Illustration: Eniola Odetunde/Axios

New coronavirus diagnostics could eventually enable near-constant testing — and herald a future where even common infections no longer go undiagnosed.

Why it matters: Rapid testing could be especially important during the winter, when it will become vital to quickly distinguish between an ordinary cold or flu and a new disease like COVID-19.

What's happening: New testing technologies are being developed that, while not always as accurate as the PCR tests currently in use, can be done cheaply and quickly, at an accelerated rate that "matches the kinetics of the virus," says Jeff Huber, vice chairman of the cancer diagnostics company Grail and the science lead for the XPRIZE Foundation's $5 million rapid COVID testing contest.

  • University of Illinois researcher Martin Burke has created a rapid saliva-based test that has received emergency authorization from the FDA. That will help the university reach its goal of testing all 50,000 students and staff on campus twice a week — frequent enough to catch infected people before they can significantly spread the virus.
  • Researchers at Yale University have received emergency authorization for a similar saliva-based diagnostic that was tested on NBA players and can produce results within hours, at just $10 a sample.
  • Mammoth Biosciences last month received backing from the National Institutes of Health to scale up its CRISPR-based diagnostic in an effort to increase testing capacities at commercial labs. The company is also working on a CRISPR-based handheld, disposable test that can produce results in 20 minutes."
  • A Princeton University spinout called NeuTigers has developed an AI-powered diagnostic that identifies COVID-19 infections using health data from wearable devices like smartwatches. "You don't need nasal swabs or PCR," says Greg Nicola, chief medical officer at NeuTigers. "Just a device with a sensor."

The key is speed and frequency. Modeling done during the 2014 Ebola outbreak in West Africa found that if 60 percent of new Ebola cases had been detected within a day of patients becoming infectious — using rapid tests — the epidemic could have been immediately stopped.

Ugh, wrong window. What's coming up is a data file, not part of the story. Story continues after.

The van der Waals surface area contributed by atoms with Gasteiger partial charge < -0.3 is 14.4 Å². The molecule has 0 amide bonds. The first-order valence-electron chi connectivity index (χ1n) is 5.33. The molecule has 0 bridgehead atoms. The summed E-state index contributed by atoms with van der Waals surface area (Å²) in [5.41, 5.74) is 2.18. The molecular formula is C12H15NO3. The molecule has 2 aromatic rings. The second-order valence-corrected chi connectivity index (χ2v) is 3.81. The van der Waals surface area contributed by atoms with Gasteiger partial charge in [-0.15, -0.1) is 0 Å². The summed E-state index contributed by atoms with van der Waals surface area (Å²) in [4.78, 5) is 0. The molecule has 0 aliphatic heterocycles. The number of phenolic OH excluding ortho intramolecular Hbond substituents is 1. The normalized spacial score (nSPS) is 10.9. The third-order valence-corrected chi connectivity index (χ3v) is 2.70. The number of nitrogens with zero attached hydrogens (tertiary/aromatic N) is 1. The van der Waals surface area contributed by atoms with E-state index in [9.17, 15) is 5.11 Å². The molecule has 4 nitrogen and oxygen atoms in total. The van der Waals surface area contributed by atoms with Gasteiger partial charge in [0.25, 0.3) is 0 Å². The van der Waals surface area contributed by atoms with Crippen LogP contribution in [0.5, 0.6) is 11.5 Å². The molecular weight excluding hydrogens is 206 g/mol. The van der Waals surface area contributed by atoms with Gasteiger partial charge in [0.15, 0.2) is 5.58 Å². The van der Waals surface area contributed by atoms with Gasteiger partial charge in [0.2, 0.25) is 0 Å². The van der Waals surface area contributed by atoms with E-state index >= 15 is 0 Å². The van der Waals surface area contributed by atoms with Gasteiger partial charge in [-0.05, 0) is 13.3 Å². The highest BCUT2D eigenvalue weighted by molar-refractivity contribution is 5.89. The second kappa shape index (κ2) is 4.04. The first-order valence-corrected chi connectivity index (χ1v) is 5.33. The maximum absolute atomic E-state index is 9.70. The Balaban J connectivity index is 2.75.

• "What makes COVID-19 so challenging is two things," says Huber. "Asymptomatic and presymptomatic spreading, and the possibility of super spreaders" — infected people who for some reason spark huge outbreaks."
  • Simply screening for symptoms is insufficient because too many people are able to spread the coronavirus without showing clear symptoms. Rapid tests can solve that problem and ensure potential super-spreaders are taken out of circulation before they begin super-spreading.

What's next: The burst of innovation around disease diagnostics — as well as the growth of at-home health tracking devices — could lay the groundwork for a range of tests that rapidly detect infections of all kind, says Jack Regan, the CEO of the molecular diagnostics company LexaGene.

The catch: Testing populations twice a week or more would require a massive leap in current capacity. As of Aug. 20, the U.S. had performed fewer than 70 million tests throughout the entire pandemic — not even enough to test a quarter of Americans once.

Correction: An earlier version of this story mistakenly stated that the NIH was funding Mammoth's work on a hand-held coronavirus test that uses CRISPR. Instead, the NIH is funding CRISPR technology that can help improve capacity at commercial labs, while Mammoth is also separately working on a CRISPR-based handheld test.

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